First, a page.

A uAvionix ADS-B transponder that weighs but 50 grams.

Slowly, drones are filling up the skies as more and more people realize their next camera doesn’t need to be tied to the ground. For those in industries that can utilize the potential of small autonomous aircraft, it’s an exciting time – with an untold number of applications on the horizon.

However, for those not familiar with drone technology, it’s a period of transition that can also be seen as frightening. Some worry about the possibility of a mid-air collision (even though one has yet to occur between a consumer drone and a civilian manned aircraft). For others, even the word “drone” can be unsettling, given its association with large military aircraft.

What do current drone pilots know that the general public does not?


Well, there are currently a number of safety measures built into most off-the-shelf drones, and even more in specialized and higher-end aircraft. DJI, the leading manufacturer of consumer aircraft, has developed a number of systems designed with safety in mind, most notably their GEO and obstacle avoidance systems.

Image: DJI
DJI software prevents drones from flying where they shouldn’t

However, DJI’s most recently announced safety system is yet another giant step forward, utilizing technology long proven in the world of manned aviation.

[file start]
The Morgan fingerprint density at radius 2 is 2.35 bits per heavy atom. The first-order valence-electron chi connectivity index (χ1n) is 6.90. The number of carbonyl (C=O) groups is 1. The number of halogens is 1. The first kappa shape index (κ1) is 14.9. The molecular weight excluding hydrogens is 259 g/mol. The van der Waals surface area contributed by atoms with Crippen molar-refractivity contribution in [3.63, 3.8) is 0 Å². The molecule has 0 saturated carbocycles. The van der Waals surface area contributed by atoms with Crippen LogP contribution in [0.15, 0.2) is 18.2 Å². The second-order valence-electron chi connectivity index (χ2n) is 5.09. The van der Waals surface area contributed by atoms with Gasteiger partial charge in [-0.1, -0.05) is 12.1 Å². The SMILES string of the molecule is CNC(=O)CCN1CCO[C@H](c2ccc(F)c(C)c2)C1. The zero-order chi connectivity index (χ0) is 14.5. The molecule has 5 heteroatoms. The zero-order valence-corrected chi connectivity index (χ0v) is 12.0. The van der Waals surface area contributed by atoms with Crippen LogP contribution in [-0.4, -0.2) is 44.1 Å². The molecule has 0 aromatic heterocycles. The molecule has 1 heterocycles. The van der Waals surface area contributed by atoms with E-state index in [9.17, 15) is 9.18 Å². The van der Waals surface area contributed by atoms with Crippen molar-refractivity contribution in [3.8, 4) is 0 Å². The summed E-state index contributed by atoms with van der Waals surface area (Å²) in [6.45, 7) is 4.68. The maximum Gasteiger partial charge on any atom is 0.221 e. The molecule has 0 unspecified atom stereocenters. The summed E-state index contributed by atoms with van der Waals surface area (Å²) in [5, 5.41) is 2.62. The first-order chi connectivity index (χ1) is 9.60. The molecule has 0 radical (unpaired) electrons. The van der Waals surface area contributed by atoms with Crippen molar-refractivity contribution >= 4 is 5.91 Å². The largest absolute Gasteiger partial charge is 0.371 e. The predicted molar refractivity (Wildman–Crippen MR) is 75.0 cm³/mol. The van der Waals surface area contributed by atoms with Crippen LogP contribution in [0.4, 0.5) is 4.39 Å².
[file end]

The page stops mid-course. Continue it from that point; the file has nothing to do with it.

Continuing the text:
ADS-B (Automatic Dependent Surveillance – Broadcast) is for the first time available on an off-the-shelf aircraft. DJI’s Matrice 200 series aircraft will come with an ADS-B receiver, allowing an operator to be aware of other ADS-B equipped aircraft (manned or unmanned) in nearby airspace.


It’s a significant step toward the eventual “integration” of the National Airspace System (NAS), when manned and unmanned craft will safely share common chunks of the sky.

“ADS-B increases safety and efficiency to help meet the increasing air traffic predicted in coming years,” says Bobby Nichols, FAA Surveillance Services Group Manager.

In fact, all manned aircraft will be required to carry an ADS-B transponder by the year 2020 in the United States, regardless of the airspace in which they are flying.

Image: Ayla Aviation Academy
Image: Ayla Aviation Academy

For civilian drones, however, the adoption of ADS-B is still a brand-new thing.

DJI collaborated with uAvionix Corporation, a manufacturer of drone safety technology. With uAvionix’s hardware (Ping sensors, the smallest ADS-B hardware available) being incorporated into DJI’s software environment, the aircraft can now be controlled by software developers in ways which minimize possible collisions. When widespread adoption is seen, we should expect to see multiple types of aircrafts flying simultaneously in the same airspace with minimal risk.

uAvionix image of how its ADS-B system provides situational awareness of airspace
uAvionix image of how its ADS-B system provides situational awareness of airspace

Much like driverless cars will increase safety and reduce accidents, so too will ADS-B or other similar systems dramatically improve safety in the air. If DJI were to include uAvionix’s Ping sensors in all upcoming aircraft, it would be a huge step forward. 


Arguably, DJI has taken a an important lead here – and one that other consumer and industrial drone manufacturers will hopefully follow. As the industry continues to grow, building high-quality safety features into aircraft will help ensure not only safer skies, but also reasonable regulations.

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